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Congress' Crack at Reform

July 15, 2002

As President Bush continues to dither about cracking down on corporate fraud, Congress is stepping into the breach with a flurry of proposed reforms.

Even traditional opponents of business regulation like House Speaker J. Dennis Hastert (R-Ill.) are backing changes, but reform forces will have to beware that promising legislation such as the Senate accounting reform bill being debated today doesn't end up watered down. The nation can't afford it.

Consumer confidence is plummeting almost as fast as the stock market, and the administration has just revised the budget deficit upward to $165 billion. As a result, legislators staring at fall elections are running scared.

The Senate Finance Committee has approved allowing workers to sell company stock granted as a 401(k) match after three years. The Senate has approved a securities fraud statute that would punish executives with up to 10 years in prison for defrauding investors. These statutes have been incorporated into a bill proposed by Sen. Paul S. Sarbanes (D-Md.). The main provisions of the legislation would create a truly independent auditing board and prevent auditors from working for companies whose finances they are supposed to scrutinize.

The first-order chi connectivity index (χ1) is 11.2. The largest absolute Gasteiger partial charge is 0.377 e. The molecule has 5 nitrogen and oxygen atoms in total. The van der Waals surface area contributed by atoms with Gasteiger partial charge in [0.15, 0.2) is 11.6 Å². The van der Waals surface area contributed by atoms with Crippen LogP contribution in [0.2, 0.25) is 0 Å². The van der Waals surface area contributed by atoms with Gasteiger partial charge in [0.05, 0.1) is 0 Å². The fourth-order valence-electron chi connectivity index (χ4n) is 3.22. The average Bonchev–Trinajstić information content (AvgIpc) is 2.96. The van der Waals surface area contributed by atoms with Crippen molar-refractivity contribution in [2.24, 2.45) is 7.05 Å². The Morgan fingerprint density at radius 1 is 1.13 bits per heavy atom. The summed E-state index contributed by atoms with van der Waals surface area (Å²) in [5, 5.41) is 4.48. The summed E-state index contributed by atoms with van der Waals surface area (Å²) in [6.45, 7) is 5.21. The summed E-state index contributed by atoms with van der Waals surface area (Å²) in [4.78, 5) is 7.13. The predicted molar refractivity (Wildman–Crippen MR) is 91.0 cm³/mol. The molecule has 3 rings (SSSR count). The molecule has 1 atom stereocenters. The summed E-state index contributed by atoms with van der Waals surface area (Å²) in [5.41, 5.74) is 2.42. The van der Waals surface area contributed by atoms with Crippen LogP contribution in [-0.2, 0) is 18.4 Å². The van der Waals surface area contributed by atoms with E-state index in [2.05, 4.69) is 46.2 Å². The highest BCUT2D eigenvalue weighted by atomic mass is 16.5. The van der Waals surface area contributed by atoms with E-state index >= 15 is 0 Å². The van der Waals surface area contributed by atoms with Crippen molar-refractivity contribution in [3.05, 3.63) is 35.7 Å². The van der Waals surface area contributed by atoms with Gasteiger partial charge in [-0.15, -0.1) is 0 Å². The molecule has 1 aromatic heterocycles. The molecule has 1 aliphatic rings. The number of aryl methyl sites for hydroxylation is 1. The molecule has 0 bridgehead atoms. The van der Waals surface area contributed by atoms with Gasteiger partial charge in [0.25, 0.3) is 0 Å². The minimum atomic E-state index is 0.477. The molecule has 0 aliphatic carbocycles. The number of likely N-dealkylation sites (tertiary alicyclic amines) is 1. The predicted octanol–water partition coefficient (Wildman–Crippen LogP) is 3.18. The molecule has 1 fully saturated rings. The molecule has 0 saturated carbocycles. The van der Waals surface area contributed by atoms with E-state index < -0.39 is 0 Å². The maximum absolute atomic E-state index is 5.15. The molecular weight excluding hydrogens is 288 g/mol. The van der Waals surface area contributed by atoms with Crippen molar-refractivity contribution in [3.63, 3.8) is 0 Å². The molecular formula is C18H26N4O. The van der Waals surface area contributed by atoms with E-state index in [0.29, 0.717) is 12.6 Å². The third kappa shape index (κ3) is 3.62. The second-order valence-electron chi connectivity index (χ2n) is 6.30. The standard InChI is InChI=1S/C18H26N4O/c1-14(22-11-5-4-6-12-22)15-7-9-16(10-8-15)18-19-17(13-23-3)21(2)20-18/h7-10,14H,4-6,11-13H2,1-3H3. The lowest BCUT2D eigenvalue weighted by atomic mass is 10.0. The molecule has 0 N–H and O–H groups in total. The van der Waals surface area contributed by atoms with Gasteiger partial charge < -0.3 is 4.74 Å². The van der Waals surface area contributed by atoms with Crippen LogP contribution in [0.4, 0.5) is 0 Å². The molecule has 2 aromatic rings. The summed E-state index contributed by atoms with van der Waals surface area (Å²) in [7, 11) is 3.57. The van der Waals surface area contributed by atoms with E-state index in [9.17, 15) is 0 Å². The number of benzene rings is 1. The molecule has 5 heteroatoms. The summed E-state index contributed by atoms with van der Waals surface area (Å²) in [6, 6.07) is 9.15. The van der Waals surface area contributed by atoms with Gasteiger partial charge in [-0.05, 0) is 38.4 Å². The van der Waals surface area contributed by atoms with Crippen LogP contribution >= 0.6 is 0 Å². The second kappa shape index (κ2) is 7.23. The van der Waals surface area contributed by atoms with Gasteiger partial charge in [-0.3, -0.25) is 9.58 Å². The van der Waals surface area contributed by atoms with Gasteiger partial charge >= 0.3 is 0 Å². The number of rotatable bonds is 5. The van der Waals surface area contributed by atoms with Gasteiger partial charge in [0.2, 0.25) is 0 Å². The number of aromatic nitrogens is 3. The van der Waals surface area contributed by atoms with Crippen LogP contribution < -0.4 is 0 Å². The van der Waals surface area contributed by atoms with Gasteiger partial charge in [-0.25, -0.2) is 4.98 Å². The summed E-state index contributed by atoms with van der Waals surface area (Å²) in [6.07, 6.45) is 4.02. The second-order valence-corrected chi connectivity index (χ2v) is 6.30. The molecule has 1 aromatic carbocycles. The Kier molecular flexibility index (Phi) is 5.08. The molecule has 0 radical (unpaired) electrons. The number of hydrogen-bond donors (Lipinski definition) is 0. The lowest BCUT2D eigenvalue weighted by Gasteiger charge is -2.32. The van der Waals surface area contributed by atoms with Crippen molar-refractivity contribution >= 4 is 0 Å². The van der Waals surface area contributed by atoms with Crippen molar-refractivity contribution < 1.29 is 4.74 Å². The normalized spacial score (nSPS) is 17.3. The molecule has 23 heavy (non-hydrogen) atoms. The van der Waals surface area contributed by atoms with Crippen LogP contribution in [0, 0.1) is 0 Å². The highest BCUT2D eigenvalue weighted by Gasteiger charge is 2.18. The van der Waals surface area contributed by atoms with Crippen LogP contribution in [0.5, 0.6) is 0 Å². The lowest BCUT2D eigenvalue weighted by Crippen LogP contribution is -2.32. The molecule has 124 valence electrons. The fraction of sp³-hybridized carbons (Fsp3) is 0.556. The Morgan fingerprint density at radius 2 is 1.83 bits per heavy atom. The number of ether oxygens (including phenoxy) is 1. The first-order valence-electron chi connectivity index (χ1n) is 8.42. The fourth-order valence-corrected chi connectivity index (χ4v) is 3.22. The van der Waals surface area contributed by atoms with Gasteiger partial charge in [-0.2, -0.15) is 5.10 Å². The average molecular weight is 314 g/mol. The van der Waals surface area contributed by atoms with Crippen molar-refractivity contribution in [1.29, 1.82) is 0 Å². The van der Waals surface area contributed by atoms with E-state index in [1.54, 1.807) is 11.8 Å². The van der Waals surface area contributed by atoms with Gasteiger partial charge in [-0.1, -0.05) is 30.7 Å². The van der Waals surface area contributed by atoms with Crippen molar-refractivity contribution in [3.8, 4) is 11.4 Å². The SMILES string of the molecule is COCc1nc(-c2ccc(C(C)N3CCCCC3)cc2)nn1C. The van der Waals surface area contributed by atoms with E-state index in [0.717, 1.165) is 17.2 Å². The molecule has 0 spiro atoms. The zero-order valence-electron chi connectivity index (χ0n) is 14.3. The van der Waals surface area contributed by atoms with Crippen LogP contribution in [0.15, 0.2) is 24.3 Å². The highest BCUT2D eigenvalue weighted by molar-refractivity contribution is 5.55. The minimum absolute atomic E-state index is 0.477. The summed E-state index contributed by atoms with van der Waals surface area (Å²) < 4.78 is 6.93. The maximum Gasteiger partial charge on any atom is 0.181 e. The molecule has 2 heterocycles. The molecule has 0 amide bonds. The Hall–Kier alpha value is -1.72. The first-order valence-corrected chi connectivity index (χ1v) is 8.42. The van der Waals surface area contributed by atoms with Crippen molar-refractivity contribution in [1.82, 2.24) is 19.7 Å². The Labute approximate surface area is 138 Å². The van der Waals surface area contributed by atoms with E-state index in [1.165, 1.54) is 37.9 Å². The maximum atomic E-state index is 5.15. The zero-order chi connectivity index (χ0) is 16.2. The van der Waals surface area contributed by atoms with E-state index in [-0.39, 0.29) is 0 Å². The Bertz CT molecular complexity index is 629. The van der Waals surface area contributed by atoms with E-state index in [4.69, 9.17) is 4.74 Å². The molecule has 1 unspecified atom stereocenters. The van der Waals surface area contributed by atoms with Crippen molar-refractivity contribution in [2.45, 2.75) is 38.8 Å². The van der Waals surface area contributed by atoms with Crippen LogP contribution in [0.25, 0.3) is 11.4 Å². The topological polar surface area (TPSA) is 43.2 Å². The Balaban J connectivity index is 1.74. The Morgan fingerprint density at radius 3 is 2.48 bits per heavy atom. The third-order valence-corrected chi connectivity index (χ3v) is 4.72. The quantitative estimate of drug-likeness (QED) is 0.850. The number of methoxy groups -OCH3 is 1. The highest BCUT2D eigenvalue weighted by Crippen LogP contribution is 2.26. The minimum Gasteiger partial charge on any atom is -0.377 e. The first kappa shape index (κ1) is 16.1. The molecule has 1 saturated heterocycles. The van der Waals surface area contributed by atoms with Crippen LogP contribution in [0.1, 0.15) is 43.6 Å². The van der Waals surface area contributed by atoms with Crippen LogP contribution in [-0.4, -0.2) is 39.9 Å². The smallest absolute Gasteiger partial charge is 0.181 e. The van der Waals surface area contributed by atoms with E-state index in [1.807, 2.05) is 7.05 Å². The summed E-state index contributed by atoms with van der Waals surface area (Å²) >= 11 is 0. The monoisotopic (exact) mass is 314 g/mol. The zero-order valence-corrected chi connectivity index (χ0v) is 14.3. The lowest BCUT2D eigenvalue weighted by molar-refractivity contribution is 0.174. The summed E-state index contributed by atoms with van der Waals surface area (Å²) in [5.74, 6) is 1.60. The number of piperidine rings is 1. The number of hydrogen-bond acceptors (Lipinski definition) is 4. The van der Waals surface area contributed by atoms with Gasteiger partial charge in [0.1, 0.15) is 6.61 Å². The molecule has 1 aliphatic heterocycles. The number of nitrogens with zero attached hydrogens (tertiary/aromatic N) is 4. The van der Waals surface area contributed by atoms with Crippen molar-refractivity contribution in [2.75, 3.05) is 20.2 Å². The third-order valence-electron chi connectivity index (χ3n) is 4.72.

For all the talk on Capitol Hill in favor of reform, the fact remains that House Republicans, and the Bush administration, are balking at the Sarbanes bill, which could be weakened in House-Senate conference meetings. Many House Republicans back a much weaker bill by Rep. Michael G. Oxley (R-Ohio).

The White House has seemed impotent in its response to this issue of high public anxiety, perhaps because the president and vice president are themselves so steeped in the culture of corporate boards and highflying deals. If reformers move quickly, the administration will have to come along.

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